Whew. That was a lot of pictures. Sorry to dump that all on you, but I’m pretty proud of this room. At the beginning, I briefly flirted with the idea of making it a calm, soothing space, sparsely decorated with neutrals, but then I thought, screw it. It should reflect their personality. So it’s bright and loud and (usually) cheerful. I also love that I found most things cheaply with which to decorate it, as you can probably tell by my insistence on listing how much I paid for each item.:-)Also, in the interest of full disclosure, it’s clean for approximately 5 minutes, three days a week.

All right, I’m off to have lunch and try to shake my funk. Hope you’re week is off to a cheerful, happy start!

Junk Ranch!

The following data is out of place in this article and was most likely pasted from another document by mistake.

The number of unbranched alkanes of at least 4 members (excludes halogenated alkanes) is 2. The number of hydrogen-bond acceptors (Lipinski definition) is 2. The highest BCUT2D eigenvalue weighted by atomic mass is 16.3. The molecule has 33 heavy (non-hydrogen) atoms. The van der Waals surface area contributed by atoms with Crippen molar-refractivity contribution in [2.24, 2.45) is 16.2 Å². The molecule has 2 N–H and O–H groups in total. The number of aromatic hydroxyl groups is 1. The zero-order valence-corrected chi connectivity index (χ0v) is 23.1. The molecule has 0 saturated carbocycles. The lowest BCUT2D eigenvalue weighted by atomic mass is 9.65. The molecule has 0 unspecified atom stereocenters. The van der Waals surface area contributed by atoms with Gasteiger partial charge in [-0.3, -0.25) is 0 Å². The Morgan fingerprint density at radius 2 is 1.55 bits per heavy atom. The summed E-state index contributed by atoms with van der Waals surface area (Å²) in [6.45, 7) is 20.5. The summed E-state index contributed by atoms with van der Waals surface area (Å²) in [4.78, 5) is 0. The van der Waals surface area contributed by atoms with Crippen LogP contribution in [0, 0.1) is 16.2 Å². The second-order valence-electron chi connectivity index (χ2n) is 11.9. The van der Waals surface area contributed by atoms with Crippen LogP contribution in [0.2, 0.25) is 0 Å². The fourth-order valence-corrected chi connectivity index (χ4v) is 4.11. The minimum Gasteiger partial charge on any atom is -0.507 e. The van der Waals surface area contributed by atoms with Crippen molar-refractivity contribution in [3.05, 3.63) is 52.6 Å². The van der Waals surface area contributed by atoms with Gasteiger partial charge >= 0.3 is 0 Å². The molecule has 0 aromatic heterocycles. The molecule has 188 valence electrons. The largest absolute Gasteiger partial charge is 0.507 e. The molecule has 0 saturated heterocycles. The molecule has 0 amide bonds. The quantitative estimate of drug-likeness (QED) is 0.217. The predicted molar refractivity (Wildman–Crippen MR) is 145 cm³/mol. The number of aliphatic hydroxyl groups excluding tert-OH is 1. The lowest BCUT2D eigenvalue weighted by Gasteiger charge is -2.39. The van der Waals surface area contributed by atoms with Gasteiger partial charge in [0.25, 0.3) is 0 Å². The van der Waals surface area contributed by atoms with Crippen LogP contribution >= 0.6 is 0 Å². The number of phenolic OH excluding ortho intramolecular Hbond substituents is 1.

I just checked Shara’s blog and saw that she had updated with a post about the Junk Ranch and I was feeling very, very behind. I used to be pretty good about updating this but I think real life is pretty much kicking my booty   lately. Every entry lately has begun with a litany of reasons as to why I have been so slow to post, and this one shall be no different. I don’t know if I’ve ever mentioned this or not, but I work as a TOEFL rater for ETS — it’s a work-at-home-job where I listen to oral answers given by TOEFL test-takers and score them. It is PERFECT for me as I can stay at home, not worry about childcare, and the hours are totally flexible in four-hour shifts. I feel extremely fortunate to have lucked into this job. In the past, the only issue has been a lack of shifts that I’ve been scheduled for — it can be anywhere from four to ten a month, with most of the months garnering around four to six shifts — but last month I had twelve and this month I have a whopping 18! Very exciting news BUT it has ramped up the stress level a bit as I tried to get ready for the Junk Ranch and — if you read my Instagram you already know this — Shara and I opened a new booth! Because we’re crazy!! This one is in Fayetteville, where I live. Shara lives one town over and the town where we both have booths is one town over from THAT so this one is considerably closer to me. Plus, we just got shelves, which is a challenge unto itself, what with space issues and such, but still, the benefit is that they only cost $20/month, split between us, so we figured we couldn’t really lose, right? Shara hit the ground running and made a bunch of sales right off the bat…I’ve sold TWO THINGS so far. This is our third week, I think. So not so promising for me. I thought my prints would be for-sure hits because this place has a big college demographic, but I haven’t sold one print — and that’s the one thing I can count on in my booth at Daisies and Olives. So I have some thinking to do here. I made some Razorback items just for this booth: